A Reliable ‘Assimilation’ For Episode 3 Of Star Trek: Picard Season 2

But to the task at hand: In episode three, “Assimilation,” Picard’s quest can begin in earnest. With only a clue as to the time and place where a timeline divergence will occur, the cast beams down to 21st-century LA to begin sniffing around as to what might have happened. Raffi and Seven (Michelle Hurd and Jeri Ryan) have to sneak into a skyscraper by posing as girlfriends, while Capt. Rios (Santiago Cabrera) immediately sustains an injury and falls in with a local hospital that is constantly being raided by ICE. Dr. Jurati and Picard (Patrick Stewart) remain in orbit with the Borg Queen, hoping to interrogate her and find out more about her mission. I will leave the fate of Elnor (Evan Evagora) for you to discover.

While time-travel-based, fish-out-of-water, lost-on-an-Earth-we-don’t-recognize stories are commonly revisited throughout “Star Trek,” it is, nonetheless, a reliable trope. How will an enlightened 24th-century character respond to the brutal and uncivilized present? It’s a question that is always fun to ask. This was a story used not only in “The Voyage Home,” but the episodes “City on the Edge of Forever” (Kirk and Spock during the Depression), “Time’s Arrow” (Picard and co. meet Mark Twain), “Past Tense,” (Sisko and crew in a dystopian near-future), “Little Green Men” (Quark at Roswell), “Future’s End” (Janeway faces off against a Bill Gates-like computer whiz in 1996), “Carbon Creek” (T’pol and Vulcans watch “I Love Lucy”), and other episodes besides.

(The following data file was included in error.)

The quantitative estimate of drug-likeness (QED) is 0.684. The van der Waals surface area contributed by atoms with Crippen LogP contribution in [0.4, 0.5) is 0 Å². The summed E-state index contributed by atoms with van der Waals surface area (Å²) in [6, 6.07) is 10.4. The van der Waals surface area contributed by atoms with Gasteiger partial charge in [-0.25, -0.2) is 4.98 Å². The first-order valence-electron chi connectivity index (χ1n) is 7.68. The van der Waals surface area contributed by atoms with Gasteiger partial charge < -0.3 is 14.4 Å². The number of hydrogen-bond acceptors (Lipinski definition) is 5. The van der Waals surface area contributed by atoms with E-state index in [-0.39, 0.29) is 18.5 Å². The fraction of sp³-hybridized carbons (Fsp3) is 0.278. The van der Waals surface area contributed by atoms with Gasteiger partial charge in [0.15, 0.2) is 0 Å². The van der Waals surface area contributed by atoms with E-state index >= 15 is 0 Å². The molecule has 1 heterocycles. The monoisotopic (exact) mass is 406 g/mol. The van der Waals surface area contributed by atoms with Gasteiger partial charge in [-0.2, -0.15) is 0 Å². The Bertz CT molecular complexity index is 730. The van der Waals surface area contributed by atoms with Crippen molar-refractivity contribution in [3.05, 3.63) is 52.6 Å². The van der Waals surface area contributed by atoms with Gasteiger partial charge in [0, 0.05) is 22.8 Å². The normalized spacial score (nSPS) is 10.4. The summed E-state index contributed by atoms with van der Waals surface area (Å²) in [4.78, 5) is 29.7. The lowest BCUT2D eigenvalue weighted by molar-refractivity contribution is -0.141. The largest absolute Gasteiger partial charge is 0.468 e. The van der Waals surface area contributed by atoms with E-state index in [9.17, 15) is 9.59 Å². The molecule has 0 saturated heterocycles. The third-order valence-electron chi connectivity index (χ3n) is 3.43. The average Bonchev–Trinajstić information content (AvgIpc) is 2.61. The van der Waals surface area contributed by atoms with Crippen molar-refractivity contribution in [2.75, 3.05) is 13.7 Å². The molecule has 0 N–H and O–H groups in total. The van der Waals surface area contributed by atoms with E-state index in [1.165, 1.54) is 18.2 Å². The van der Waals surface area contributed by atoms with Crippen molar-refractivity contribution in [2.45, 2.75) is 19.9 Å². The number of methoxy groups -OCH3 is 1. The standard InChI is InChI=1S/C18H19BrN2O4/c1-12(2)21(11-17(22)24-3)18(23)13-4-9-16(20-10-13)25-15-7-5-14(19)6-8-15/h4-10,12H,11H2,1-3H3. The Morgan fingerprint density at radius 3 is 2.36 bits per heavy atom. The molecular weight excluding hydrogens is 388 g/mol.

I was also — perhaps regrettably — reminded of “Inhumans,” a TV show connected to the MCU which seems to have been conveniently forgotten by fans of the Avengers. The concept of the show was that a group of superpowered Moon-dwellers (one of them played by Anson Mount, who is playing Capt. Pike on the upcoming “Star Trek: Strange New Worlds”), after a coup in their hidden Moon city , are scattered on Earth and are forced to find one another again and return home, undetected. I bring up “Inhumans” not to cast aspersions on the fish-out-of-water story idea — “Inhumans” was poorly received — but to point out how dependable it is. Watching Picard carefully traverse the past is going to be fun, and situations grow organically out of the characters’ investigation.

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